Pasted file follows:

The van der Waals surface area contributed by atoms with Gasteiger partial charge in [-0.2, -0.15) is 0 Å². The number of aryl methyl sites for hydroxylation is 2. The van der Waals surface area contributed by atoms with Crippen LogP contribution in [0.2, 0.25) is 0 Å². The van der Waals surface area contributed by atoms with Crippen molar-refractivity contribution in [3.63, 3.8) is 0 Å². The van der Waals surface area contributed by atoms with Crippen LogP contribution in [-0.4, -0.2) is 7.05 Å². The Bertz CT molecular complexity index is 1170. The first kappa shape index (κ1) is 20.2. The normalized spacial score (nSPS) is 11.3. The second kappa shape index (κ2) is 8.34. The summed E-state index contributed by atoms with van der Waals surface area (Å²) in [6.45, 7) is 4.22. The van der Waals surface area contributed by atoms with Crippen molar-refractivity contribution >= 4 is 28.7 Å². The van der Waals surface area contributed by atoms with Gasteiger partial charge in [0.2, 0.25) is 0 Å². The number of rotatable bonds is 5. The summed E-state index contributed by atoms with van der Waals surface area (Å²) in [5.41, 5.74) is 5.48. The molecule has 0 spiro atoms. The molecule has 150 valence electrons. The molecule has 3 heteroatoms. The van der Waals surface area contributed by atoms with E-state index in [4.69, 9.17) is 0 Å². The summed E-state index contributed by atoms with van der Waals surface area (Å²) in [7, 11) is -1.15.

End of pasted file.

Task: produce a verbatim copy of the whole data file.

The van der Waals surface area contributed by atoms with Gasteiger partial charge in [-0.2, -0.15) is 0 Å². The number of aryl methyl sites for hydroxylation is 2. The van der Waals surface area contributed by atoms with Crippen LogP contribution in [0.2, 0.25) is 0 Å². The van der Waals surface area contributed by atoms with Crippen molar-refractivity contribution in [3.63, 3.8) is 0 Å². The van der Waals surface area contributed by atoms with Crippen LogP contribution in [-0.4, -0.2) is 7.05 Å². The Bertz CT molecular complexity index is 1170. The first kappa shape index (κ1) is 20.2. The normalized spacial score (nSPS) is 11.3. The second kappa shape index (κ2) is 8.34. The summed E-state index contributed by atoms with van der Waals surface area (Å²) in [6.45, 7) is 4.22. The van der Waals surface area contributed by atoms with Crippen molar-refractivity contribution >= 4 is 28.7 Å². The van der Waals surface area contributed by atoms with Gasteiger partial charge in [0.2, 0.25) is 0 Å². The number of rotatable bonds is 5. The summed E-state index contributed by atoms with van der Waals surface area (Å²) in [5.41, 5.74) is 5.48. The molecule has 0 spiro atoms. The molecule has 150 valence electrons. The molecule has 3 heteroatoms. The van der Waals surface area contributed by atoms with E-state index in [4.69, 9.17) is 0 Å². The summed E-state index contributed by atoms with van der Waals surface area (Å²) in [7, 11) is -1.15.